> ARRAY[[1,2],[3,4]] || ARRAY[[1,2],[3,4]] == '{{{1,2},{3,4}},{{1,2},{3,4}}}' I think the first two still make sense. I guess the third case ought to be: ARRAY[[1,2],[3,4]] || ARRAY[[1,2],[3,4]] == '{{1,2},{3,4},{1,2},{3,4}}' ? I do not think this is right. I think the current behaviour is right. You are effectively dereferencing or flattening the second array which changes the definition of the second object. The ability to do the dereference/flattening is useful, but it is not the || operator. How about |* which would flatten 1 level? Of course, that begs the question of what about n levels and I'm not sure about that. --elein On Fri, Aug 15, 2003 at 08:34:14AM -0700, Joe Conway wrote: Tom Lane wrote:Pavel Stehule writes:Is possible merge two arrays likearray[1,2,3] + array[4,5,6] => array[1,2,3,4,5,6] I was about to say that || would do it, but I see that's not quiteright:regression=# SELECT ARRAY[1,2,3] || ARRAY[4,5,6]; ?column?------------------- {{1,2,3},{4,5,6}}(1 row)Offhand, I would think that '{1,2,3,4,5,6}' would be what I'dintuitively expect to get from "concatenating" these arrays.Joe, do we really have this implemented per spec? Hmmm, it made sense to me, at at least at some point ;-). Here's the SQL99 guidance (SQL200X doesn't give any more detailed guidance): 4.11.3.2 Operators that operate on array values and return array values is an operation that returns the array value made by joining its array value operands in the order given. So I guess it ought to be changed. We also have ARRAY[1,2] || 3 == '{1,2,3}' and ARRAY[[1,2],[3,4]] || ARRAY[5,6] == '{{1,2},{3,4},{5,6}}' and ARRAY[[1,2],[3,4]] || ARRAY[[1,2],[3,4]] == '{{{1,2},{3,4}},{{1,2},{3,4}}}' I think the first two still make sense. I guess the third case ought to be: ARRAY[[1,2],[3,4]] || ARRAY[[1,2],[3,4]] == '{{1,2},{3,4},{1,2},{3,4}}' ? If this sounds good, I'll work on a patch for the behavior as well as the docs. Joe ---------------------------(end of broadcast)--------------------------- TIP 7: don't forget to increase your free space map settings ---------------------------(end of broadcast)--------------------------- TIP 4: Don't 'kill -9' the postmaster Nov 11 '05 #5
 elein wrote: ARRAY[[1,2],[3,4]] || ARRAY[[1,2],[3,4]] == '{{{1,2},{3,4}},{{1,2},{3,4}}}'I think the first two still make sense. I guess the third case ought to be: ARRAY[[1,2],[3,4]] || ARRAY[[1,2],[3,4]] == '{{1,2},{3,4},{1,2},{3,4}}'? I do not think this is right. I think the current behaviour is right. You are effectively dereferencing or flattening the second array which changes the definition of the second object. It makes sense in analogy to ARRAY[1,2] || ARRAY[3,4] == '{1,2,3,4}' In the case of, e.g. ARRAY[[1,2],[3,4]] || ARRAY[[5,6],[7,8]], '{1,2}', '{3,4}', '{5,6}', and '{7,8}' are "elements" of the higher level array, just like 1, 2, 3, & 4 are elements of '{1,2,3,4}' Joe ---------------------------(end of broadcast)--------------------------- TIP 7: don't forget to increase your free space map settings Nov 11 '05 #6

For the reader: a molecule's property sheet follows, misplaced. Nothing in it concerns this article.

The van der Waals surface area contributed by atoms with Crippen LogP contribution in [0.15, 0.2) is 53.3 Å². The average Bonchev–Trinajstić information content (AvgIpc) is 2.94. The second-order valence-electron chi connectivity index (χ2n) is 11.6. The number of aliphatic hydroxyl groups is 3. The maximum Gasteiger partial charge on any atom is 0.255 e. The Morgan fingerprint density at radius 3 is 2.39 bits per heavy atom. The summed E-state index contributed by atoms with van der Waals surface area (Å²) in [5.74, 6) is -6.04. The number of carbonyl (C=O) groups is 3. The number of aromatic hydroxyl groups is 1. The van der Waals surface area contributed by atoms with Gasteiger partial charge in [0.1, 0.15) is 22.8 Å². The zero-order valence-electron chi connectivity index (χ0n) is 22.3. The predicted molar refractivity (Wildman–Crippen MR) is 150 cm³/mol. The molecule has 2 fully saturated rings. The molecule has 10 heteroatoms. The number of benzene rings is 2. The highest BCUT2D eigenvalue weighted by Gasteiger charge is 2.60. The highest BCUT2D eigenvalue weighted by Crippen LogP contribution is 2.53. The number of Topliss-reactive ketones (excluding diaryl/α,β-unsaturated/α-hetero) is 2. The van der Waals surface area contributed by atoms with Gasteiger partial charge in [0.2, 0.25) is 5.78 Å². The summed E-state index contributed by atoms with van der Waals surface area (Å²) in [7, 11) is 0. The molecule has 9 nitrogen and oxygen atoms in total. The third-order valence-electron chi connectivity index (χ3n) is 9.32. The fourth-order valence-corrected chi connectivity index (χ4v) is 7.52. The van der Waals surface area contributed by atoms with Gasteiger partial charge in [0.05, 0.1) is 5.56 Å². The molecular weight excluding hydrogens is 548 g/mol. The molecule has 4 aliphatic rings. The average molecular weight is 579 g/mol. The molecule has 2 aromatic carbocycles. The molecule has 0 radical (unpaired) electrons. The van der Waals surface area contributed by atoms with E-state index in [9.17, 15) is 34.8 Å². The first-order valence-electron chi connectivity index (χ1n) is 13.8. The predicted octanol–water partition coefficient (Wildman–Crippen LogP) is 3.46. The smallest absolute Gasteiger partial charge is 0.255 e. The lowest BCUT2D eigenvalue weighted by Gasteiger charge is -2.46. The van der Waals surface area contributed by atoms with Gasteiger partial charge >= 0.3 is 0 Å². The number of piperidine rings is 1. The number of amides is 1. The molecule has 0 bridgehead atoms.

I'd like to summarize what I know (or don't know) since this topic has been hit around a little and I'm new to this. I'm hoping it will clear things up, at least for me. You are all the experts, I want to make sure I am singing from the same page. data sample: id | fm | ls | addr | city | st | z |c| start|end ---------------------------------------------------------------------------------- 191922C,Bob Cobb,D'Obbalina Sr.,312 Elm Street,Yountville,CA,94599,5,062001,082009 339111C,Elma Thelma,Velma,98 Oak Lane,St. Louis,MO,63119-2065,,, What I wanted to do was to import lots of these from a text file. In the case where there is an empty string (i.e. no value after a comma) I wanted to define the column in the table in a way that would accept the empty string but replace it with the default value for that column. I didn't know that the copy command is just some C code that stuffs the data into the db ala fois grois. What I would really benefit from (and I hope some other new soul would too) is if someone would outline exactly how they would approach this problem. Maybe provide the correct table definition and the copy command. Or if that just won't work an alternate approach. I realize that some of you have done this partially but there have been too many replies to get into a single cohesive instruction. Anyway I suppose my initial frustration in trying to do this may have blinded me from reason. create table contact ( id character(7) NOT NULL, fm character(30) DEFAULT 'xzxzxzxz', ls character(30) DEFAULT 'xzxzxzxz', addr character(30) DEFAULT '123 xzxzxzxz', city character(25) DEFAULT 'xzxzxzxz', st character(2) DEFAULT 'xz', c character(1) DEFAULT 'x', start decimal(6) DEFAULT 122038, end decimal(6) DEFAULT 122038, CONSTRAINT handle PRIMARY KEY (id) ) WITHOUT OIDS; ---------------------------(end of broadcast)--------------------------- TIP 2: you can get off all lists at once with the unregister command (send "unregister YourEmailAddressHere" to ma*******@postgresql.org) Nov 11 '05 #7